How to prevent slips and trips in the workplace
By Chris Ricketts of BSS Industrial.
Slips and trips are the most common cause of major injuries at work, with approximately 90% resulting in broken bones. The Health and Safety Executive calculates a cost to business of approximately £500 million every year in lost man hours – more when the cost of legal actions is factored in.
The most effective approach to accident prevention is to ensure that slip and trip areas are effectively designed out of a building.
The top priority must be any area in which surface water can potentially gather or is used in the cleaning process, which effectively means kitchens, and other food preparation areas, wash-down areas along with laundries.
All of these areas, which are found in hospitals, schools and offices, are what I call hostile, in that they are busy, hot and wet. An employer has a duty of care under the 1974 Health and Safety at Work Act to ensure the safety of those who may be affected by working in these areas. This can include regular employees and contract cleaners.
Crucially however, specifiers also need to demonstrate a duty of care had been applied in the design of any internal drainage system, to ensure that surface water is removed as efficiently as possible.
One of the key areas to concentrate on is internal drainage gratings but, unfortunately, many specifiers and designers remain unaware that slip resistant gratings exist, which are equipped with properties that can help prevent accidents.
For example, ACO Building Drainage has a range of slip resistant products on the market. These include slip resistant mesh, ladder designs and even a product called Heelsafe, which prevents women’s heels, along with tiny fingers, paws and even walking sticks from getting caught.
Also available, from manufacturers such as Blucher, is pro-hygienic grating which, in addition to being slip resistant, and having high loading figures is also very hygienic as the name implies and is therefore ideal for kitchens.
The type of product that needs to be specified varies depending on the application. Crucially, internal drainage is not an easy product to specify and it is vital to identify the right sort of drain for the application. A number of manufacturers including Blucher do offer an off-the-shelf solution for kitchen drains and channels tested to BS 1253 alongside more bespoke offerings which are available on short lead times.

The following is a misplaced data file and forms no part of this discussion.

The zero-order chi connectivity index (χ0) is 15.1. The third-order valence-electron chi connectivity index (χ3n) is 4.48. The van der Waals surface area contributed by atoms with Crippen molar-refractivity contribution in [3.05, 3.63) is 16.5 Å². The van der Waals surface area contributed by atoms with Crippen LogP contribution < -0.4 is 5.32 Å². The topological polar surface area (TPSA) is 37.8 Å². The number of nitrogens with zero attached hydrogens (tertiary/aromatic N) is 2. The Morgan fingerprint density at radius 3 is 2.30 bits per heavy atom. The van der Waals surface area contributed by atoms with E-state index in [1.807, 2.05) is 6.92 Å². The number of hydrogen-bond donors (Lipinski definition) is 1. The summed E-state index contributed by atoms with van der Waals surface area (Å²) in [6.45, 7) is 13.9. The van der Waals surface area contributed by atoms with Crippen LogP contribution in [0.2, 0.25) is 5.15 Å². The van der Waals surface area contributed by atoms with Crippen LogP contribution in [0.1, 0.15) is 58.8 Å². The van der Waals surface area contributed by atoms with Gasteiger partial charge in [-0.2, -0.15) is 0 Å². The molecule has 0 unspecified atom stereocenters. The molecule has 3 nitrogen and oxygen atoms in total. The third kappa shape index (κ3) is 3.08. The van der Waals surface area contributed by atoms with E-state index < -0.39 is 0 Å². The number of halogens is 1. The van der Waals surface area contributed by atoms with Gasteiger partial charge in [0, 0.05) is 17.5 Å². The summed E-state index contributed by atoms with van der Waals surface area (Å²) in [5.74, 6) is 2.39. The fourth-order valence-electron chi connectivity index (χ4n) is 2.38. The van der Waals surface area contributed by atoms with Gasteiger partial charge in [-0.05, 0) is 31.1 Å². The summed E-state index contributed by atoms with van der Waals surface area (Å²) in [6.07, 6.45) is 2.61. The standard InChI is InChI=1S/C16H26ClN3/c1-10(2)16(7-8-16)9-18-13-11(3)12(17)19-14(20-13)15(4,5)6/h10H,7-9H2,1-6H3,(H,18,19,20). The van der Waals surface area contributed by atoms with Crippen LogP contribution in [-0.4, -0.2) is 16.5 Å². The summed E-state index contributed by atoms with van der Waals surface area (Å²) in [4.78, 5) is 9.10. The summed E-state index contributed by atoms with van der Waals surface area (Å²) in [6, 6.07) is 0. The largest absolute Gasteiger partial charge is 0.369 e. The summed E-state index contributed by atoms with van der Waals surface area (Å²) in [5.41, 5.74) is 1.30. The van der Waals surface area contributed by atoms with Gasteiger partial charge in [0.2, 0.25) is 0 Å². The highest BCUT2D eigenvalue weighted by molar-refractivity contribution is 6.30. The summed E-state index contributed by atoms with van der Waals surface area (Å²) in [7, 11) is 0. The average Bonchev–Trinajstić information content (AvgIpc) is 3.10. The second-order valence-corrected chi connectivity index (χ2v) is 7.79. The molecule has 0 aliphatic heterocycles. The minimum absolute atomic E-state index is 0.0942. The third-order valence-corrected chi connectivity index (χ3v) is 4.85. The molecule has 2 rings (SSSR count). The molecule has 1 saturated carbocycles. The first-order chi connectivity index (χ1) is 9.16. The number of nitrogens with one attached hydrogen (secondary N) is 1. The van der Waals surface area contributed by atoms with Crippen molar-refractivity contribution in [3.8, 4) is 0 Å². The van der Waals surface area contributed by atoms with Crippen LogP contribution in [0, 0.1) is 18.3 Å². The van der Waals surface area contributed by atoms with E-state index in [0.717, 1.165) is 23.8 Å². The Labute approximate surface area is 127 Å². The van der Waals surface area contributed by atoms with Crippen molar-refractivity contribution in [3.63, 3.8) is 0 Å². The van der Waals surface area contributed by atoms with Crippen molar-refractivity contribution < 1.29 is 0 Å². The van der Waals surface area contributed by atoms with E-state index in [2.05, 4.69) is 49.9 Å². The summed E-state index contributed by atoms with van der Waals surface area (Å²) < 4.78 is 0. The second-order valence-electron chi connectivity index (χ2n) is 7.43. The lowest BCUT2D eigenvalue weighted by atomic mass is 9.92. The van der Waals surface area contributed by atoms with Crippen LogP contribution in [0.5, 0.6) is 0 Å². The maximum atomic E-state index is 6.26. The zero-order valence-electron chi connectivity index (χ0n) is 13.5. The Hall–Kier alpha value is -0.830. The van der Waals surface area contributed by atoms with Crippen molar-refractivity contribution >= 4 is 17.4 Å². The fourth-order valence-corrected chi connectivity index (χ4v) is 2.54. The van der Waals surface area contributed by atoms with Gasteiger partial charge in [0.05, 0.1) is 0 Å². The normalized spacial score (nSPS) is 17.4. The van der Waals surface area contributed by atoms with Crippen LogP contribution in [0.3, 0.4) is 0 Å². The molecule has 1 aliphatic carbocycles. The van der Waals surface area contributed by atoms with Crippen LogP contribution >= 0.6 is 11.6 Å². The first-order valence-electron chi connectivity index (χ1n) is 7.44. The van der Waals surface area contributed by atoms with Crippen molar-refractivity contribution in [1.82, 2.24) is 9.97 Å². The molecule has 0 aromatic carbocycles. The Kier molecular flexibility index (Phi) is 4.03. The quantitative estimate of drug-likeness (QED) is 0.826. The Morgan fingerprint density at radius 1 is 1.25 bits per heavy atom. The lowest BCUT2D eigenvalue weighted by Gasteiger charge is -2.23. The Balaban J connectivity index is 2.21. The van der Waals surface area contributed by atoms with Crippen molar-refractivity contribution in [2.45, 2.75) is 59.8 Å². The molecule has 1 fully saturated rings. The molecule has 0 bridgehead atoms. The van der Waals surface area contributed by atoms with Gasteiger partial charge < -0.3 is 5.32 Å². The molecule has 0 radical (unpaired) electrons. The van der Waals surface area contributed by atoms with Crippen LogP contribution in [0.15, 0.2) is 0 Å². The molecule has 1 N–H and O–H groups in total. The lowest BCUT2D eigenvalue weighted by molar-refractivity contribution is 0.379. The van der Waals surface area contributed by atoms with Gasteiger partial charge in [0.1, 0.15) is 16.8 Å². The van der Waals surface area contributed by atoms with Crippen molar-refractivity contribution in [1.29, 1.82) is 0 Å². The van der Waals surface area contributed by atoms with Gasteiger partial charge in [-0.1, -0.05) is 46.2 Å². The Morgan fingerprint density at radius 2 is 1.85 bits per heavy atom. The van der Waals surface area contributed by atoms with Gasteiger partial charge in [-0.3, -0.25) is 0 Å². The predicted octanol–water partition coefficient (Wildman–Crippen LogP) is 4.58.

However, there is a lack of understanding amongst contractors in relation to sizing and the sophistication of drainage products available.
Match the requirements
The drainage system that is ultimately specified must be able to accommodate the hydraulic load of the water. It is vitally important therefore to match the hydraulic requirements of the application to its water interception qualities. The key calculation is therefore, how many litres of water per second do we need to get down the drain?
For example, the drain interception area needs to be sized according to the demand that will be placed upon it. General cleaning areas need a small point drain, but in a large kitchen, cooking items, such as large tilting kettles require much larger drains and considerably bigger trays.
A further issue is the loadbearing capacity of the drainage products. Kitchen and cleaning equipment is often fitted with wheels to ensure mobility, which aids their removal to ensure a deep clean is possible behind the equipment.
Ask the expert
Unfortunately, there is no single standard and universal load class criteria which covers all building products and applications, which can be confusing for the specifier. My advice is to ask the experts to ensure that the gully product being specified adheres to BS EN 1253 which specifically refers to drainage gullies for buildings.
What then for the often-used channel drain runs in kitchens, which are not covered by the gully standard? ACO Building Drainage consciously decided to develop the Modular 125 Channel system in order to conform to the existing European standards for channel drainage which is often perceived as applying only to the external environment. By designing and testing to the standard ACO provide the specifier with confidence that the product being specified is capable of taking the load from mobile equipment.
As we have seen, the issues surrounding internal drainage in the arena of accident prevention are complex and important. My advice to any specifier or subcontractor is to talk through the options available with an expert, because a carefully considered drainage design and selection can mitigate risk for the end-user, the specifier and those fitting it.